Listing ID: 83780
Off sale liquor store established in 1999, with the current owner since 2011. This store is located in a fast-growing northwestern suburb of the Twin Cities. Business sells approximately 44% beer, 34% hard liquor, and 19% wine. The store hours are from Monday through Saturday 9 am to 10 pm, and Sunday 11 am to 6 pm.
- Asking Price: $1,800,000
- Cash Flow: $460,000
- Gross Revenue: $4,137,332
- EBITDA: N/A
- FF&E: $150,000
- Inventory: N/A
- Inventory Included: N/A
- Established: 1999
- Property Owned or Leased:N/A
- Property Included:N/A
- Building Square Footage:N/A
- Lot Size:N/A
- Total Number of Employees:8
- Furniture, Fixtures and Equipment:N/A
The seller owns the building and will provide a 10-year lease. The square footage of the liquor store is 10,200. The rent per month will be $18/sf plus property taxes. The building is available for sale for $3.2 million.
The business was started in 1999, making the business 23 years old.
Why is the Current Owner Selling The Business?
There are all sorts of reasons why individuals decide to sell operating businesses. Nevertheless, the genuine reason vs the one they tell you might be 2 absolutely different things. For instance, they may state "I have too many other responsibilities" or "I am retiring". For numerous sellers, these factors are valid. However, for some, these may simply be reasons to try to hide the reality of altering demographics, increased competitors, recent reduction in earnings, or a range of other factors. This is why it is extremely vital that you not count absolutely on a vendor's word, yet instead, make use of the vendor's answer along with your overall due diligence. This will paint an extra realistic picture of the business's current circumstance.
Existing Debts and Future Obligations
If the current business is in debt, which many businesses are, then you will need to consider this when valuating/preparing your offer. Lots of businesses take out loans in order to cover things such as supplies, payroll, accounts payable, so on and so forth. Keep in mind that sometimes this can indicate that earnings margins are too small. Numerous companies come under a revolving door of taking loans as a way to pay back various other loans. In addition to debts, there may likewise be future commitments to think about. There may be an outstanding lease on tools or the building where the business resides. The business may have existing agreements with suppliers that need to be satisfied or might result in charges if terminated early.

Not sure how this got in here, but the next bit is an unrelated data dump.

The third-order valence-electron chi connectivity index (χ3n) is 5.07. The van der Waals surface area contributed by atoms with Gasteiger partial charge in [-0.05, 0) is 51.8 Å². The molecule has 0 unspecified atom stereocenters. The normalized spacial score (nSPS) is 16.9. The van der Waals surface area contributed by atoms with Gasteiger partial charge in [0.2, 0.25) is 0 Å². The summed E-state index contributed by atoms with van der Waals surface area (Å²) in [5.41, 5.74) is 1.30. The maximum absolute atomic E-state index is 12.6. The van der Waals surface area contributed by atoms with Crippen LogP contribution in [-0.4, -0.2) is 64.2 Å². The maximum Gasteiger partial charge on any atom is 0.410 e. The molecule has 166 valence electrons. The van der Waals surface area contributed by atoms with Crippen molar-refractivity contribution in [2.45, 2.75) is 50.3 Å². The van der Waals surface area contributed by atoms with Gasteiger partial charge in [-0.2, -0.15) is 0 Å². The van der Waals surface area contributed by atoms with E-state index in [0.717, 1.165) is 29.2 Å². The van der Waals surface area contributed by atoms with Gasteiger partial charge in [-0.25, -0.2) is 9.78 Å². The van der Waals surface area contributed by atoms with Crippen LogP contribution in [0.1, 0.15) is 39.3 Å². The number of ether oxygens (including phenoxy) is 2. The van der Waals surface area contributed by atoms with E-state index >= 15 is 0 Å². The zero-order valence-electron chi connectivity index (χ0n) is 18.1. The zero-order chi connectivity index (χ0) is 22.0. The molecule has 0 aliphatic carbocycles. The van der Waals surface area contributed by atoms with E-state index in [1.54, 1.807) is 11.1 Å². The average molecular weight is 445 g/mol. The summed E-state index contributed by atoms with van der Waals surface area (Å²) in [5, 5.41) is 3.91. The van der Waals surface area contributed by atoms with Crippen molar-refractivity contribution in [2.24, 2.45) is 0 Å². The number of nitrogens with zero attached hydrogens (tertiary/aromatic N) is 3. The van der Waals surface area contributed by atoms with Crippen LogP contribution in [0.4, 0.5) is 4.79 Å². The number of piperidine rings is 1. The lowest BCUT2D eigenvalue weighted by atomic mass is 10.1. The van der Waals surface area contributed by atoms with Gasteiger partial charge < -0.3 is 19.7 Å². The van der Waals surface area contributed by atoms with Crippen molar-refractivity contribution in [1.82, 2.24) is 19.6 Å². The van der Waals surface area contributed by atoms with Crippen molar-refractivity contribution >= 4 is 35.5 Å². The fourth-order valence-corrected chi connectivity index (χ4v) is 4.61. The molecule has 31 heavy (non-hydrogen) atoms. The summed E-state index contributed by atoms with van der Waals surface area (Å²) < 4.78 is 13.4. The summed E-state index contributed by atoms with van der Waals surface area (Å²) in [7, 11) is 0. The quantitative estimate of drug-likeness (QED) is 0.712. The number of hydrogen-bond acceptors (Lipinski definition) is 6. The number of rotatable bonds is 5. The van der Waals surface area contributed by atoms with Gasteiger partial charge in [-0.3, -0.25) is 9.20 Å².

Understanding the Customer Base, Competition and Area Demographics
How do companies in the area draw in brand-new customers? Most times, operating businesses have repeat clients, which develop the core of their daily earnings. Specific aspects such as new competitors sprouting up around the area, roadway construction, and employee turnover can influence repeat consumers as well as negatively affect future incomes. One important point to take into consideration is the location of the business. Is it in an extremely trafficked shopping mall, or is it hidden from the main road? Obviously, the more individuals that see the business regularly, the higher the opportunity to build a returning client base. A last thought is the basic location demographics. Is the business situated in a largely populated city, or is it located on the outskirts of town? Exactly how might the regional typical home income impact future revenue prospects?